Everyone knows New Orleans is famous for its Pralines, which they pronounce “praw-leens”. How about trying this amazing New Orleans Pralines-Recipe?
If you say “pray-leens”, everyone will know that you are not from the New Orleans area. Pralines are a candy made with milk and sugar and cooked to a soft ball stage at 240 degrees F. Pralines are a sweet, creamy, confectionary treat. The six years that we lived on the northshore of New Orleans inspired me to learn everything I could about cooking the wonderful foods that New Orleans is famous for. This includes Pralines, Beignets, White Chocolate Bread Pudding, White Chocolate Creme Brulee, King Cake, BBQ Shrimp, Chicken and Sausage Gumbo, Crab Bisque, and much more. I still have a long way to improve on some of these things, but I love to practice. My family does not mind me practicing either.
I make this New Orleans Pralines Recipe every year at Christmas time. I normally drop them by large tablespoons full onto parchment paper to harden. This time I dropped my Pralines into cupcake tins using my ice cream scoop. They turned out perfectly round. The ice cream scoop was much easier to use, but the pralines turned out a little thick. Next time, I will still use the ice cream scoop and the cupcake tins, but I will only fill the scoop half full.
The New Orleans Pralines-Recipe below were dropped onto parchment papper.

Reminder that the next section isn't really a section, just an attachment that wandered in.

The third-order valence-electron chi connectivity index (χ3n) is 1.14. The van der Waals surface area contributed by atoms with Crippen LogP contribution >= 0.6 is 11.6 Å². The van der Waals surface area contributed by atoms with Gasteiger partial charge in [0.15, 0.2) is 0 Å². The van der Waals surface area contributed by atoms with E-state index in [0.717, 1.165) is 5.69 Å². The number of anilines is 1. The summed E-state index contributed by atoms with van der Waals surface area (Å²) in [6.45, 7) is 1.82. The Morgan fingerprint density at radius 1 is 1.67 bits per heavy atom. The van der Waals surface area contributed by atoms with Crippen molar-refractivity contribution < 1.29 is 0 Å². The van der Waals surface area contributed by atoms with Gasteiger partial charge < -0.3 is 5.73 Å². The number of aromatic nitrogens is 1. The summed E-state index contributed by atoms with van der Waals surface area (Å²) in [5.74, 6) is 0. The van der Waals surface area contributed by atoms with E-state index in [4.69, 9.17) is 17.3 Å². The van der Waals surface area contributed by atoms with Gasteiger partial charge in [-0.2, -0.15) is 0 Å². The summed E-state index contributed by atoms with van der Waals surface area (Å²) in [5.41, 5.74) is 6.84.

Praline Recipe – Adapted from New Orleans Classic Desserts by Kit Wohl.
- 2-1/2 cups whole milk
- 2-1/2 cups light brown sugar
- 2-1/2 cups sugar
- 2-1/2 cups pecans, lightly chopped
- ½ stick real butter
- 2 teaspoons vanilla extract OR 2 teaspoons maple extract (maple extract is extremely good)
- pinch salt
- Warm milk in a cast-iron dutch oven or a large pot.
- Add sugar, brown sugar, and a pinch of salt.
- Cook until it reaches 240 degrees "soft-ball stage". A good way to text “soft-ball” stage without a thermometer is to drop a small amount, couple of drops of the candy, into cold water it will form a soft ball.
- Stir almost constantly to prevent sticking and burning. If the candy burns, you have to start over. If you are using a thermometer attached to the side of the pot, make sure that it does not sit on the bottom of the pot. You will not get a correct reading.
- Once the candy reaches 240 degrees, remove from the heat.
- Next, add the butter, extract, and pecans.
- Allow the candy to sit for 10 minutes before stirring these ingredients in.
- Next, stir the candy about 100 strokes to incorporate the pecans.
- Spoon the candy about 1 to 2 TB size onto a sheet of wax paper or parchment papper.
- Allow them to cool and dry.
- Then, carefully turn them over to dry the other side.
- Store them in an air tight container or wrap each one in plastic wrap. You can layer them in a plastic container with parchment paper or wax paper between them and freeze them.
- They will last for months in the freezer.
Pralines have become one of our family’s favorite Christmas candies.
I love to break them up and layer them in my banana pudding. I also love to add Pralines to top off cheesecake or most any other dessert for a pretty presentation. The other way we like to eat them is to crumble some in a bowl of ice cream. They really kick up any dessert. The secret to making great Pralines is using a cast-iron pot. You know I love my cast-iron cookware. It is not just for your grandma to use or for the rugged outdoors. I use my cast-iron cookware almost daily, especially during the winter months when I make Christmas candies and soups.
*Please be extremely careful when cooking candy. It can be really dangerous if it gets on your skin. It is a great idea to keep children and animals out of the kitchen while cooking candy.